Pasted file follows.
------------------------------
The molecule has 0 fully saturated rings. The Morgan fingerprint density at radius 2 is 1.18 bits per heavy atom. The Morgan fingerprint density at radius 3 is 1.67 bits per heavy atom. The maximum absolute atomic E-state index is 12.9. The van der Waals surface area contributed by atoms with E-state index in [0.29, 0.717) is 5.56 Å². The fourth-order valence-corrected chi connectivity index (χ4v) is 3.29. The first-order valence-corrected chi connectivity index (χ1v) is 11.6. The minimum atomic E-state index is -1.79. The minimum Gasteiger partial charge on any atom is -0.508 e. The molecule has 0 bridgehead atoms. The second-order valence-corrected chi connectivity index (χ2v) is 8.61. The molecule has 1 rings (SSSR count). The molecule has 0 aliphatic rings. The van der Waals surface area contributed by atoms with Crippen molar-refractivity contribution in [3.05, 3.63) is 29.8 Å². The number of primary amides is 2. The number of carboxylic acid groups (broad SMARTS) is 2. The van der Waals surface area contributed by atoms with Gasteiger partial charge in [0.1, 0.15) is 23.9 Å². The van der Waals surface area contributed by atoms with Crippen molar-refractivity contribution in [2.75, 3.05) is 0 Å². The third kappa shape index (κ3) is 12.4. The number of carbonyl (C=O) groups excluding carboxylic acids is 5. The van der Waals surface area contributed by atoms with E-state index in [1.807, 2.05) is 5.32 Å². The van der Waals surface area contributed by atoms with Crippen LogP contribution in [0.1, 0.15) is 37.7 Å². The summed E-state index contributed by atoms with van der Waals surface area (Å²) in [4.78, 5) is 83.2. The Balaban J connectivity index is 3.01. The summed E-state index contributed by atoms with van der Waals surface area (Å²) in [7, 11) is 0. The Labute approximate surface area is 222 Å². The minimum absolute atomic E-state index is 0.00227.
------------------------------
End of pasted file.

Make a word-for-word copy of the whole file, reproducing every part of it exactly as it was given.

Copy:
The molecule has 0 fully saturated rings. The Morgan fingerprint density at radius 2 is 1.18 bits per heavy atom. The Morgan fingerprint density at radius 3 is 1.67 bits per heavy atom. The maximum absolute atomic E-state index is 12.9. The van der Waals surface area contributed by atoms with E-state index in [0.29, 0.717) is 5.56 Å². The fourth-order valence-corrected chi connectivity index (χ4v) is 3.29. The first-order valence-corrected chi connectivity index (χ1v) is 11.6. The minimum atomic E-state index is -1.79. The minimum Gasteiger partial charge on any atom is -0.508 e. The molecule has 0 bridgehead atoms. The second-order valence-corrected chi connectivity index (χ2v) is 8.61. The molecule has 1 rings (SSSR count). The molecule has 0 aliphatic rings. The van der Waals surface area contributed by atoms with Crippen molar-refractivity contribution in [3.05, 3.63) is 29.8 Å². The number of primary amides is 2. The number of carboxylic acid groups (broad SMARTS) is 2. The van der Waals surface area contributed by atoms with Gasteiger partial charge in [0.1, 0.15) is 23.9 Å². The van der Waals surface area contributed by atoms with Crippen molar-refractivity contribution in [2.75, 3.05) is 0 Å². The third kappa shape index (κ3) is 12.4. The number of carbonyl (C=O) groups excluding carboxylic acids is 5. The van der Waals surface area contributed by atoms with E-state index in [1.807, 2.05) is 5.32 Å². The van der Waals surface area contributed by atoms with Crippen LogP contribution in [0.1, 0.15) is 37.7 Å². The summed E-state index contributed by atoms with van der Waals surface area (Å²) in [4.78, 5) is 83.2. The Balaban J connectivity index is 3.01. The summed E-state index contributed by atoms with van der Waals surface area (Å²) in [7, 11) is 0. The Labute approximate surface area is 222 Å². The minimum absolute atomic E-state index is 0.00227.